Monday, 28 July 2014

COBOL Index Sequential File.

The index sequential ORGANIZATION is the most sophisticated and widely used among the three file ORGANIZATIONs. It facilitates both sequential and random access of records. An index sequential file is conceptually made up of two files, a data file and an index file. 

Each record has a key value associated with it. Though the records are stored in the order in which they are entered, a sorted index is maintained which relates the key value to the position of the record in the file and hence provides a way to access the records both sequentially and randomly.

There are several methods that are used for storing the index. One method is the sparse index. In this method, data within a particular range of key values is stored together. In the latest indexed file implementations, a dense index is maintained. Here, the key value of each record is stored in the index along with the address in the file where the data is to be found.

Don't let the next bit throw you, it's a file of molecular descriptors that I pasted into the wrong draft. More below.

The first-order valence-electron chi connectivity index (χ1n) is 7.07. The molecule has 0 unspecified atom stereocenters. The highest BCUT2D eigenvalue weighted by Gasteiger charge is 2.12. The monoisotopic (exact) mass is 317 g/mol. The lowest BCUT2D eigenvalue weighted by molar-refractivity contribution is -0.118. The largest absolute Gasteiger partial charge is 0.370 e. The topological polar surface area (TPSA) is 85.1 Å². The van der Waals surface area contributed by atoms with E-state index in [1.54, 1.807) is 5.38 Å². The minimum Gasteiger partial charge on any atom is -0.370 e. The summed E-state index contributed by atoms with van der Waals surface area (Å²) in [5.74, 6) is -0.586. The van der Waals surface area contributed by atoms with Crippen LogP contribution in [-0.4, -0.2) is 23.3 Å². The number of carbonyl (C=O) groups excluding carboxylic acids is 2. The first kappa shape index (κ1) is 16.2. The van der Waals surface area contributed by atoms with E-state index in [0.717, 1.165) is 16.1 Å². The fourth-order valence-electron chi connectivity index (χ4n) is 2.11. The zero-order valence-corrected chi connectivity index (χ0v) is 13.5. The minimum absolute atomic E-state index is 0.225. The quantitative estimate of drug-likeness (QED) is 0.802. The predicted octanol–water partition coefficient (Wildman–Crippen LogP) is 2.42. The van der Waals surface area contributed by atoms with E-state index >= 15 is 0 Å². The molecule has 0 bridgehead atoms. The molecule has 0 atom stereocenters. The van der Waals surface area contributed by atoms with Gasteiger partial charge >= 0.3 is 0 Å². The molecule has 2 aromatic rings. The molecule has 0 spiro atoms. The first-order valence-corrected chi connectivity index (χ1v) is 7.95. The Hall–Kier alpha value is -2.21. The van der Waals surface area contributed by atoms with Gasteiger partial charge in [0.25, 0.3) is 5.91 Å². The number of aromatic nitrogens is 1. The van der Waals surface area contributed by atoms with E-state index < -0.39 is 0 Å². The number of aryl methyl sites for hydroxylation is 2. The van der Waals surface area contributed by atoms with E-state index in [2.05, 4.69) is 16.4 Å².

Example: Employee sequential file.


This is normally maintained as a B-tree to aid searching and changes. In index sequential ORGANIZATION, we can even specify alternate indexes. 

It is important to note that the number of indexes improves performance on reads but affects performance on writes. This is because all indexes have to be updated on each write operation.

How indexed files are implemented varies from one platform to another. One common way to implement these files is with one file for the index and another file for the data. On some platforms, though, the index and the data are implemented in a single file.

To improve I/O efficiency, the records in indexed files are often blocked.


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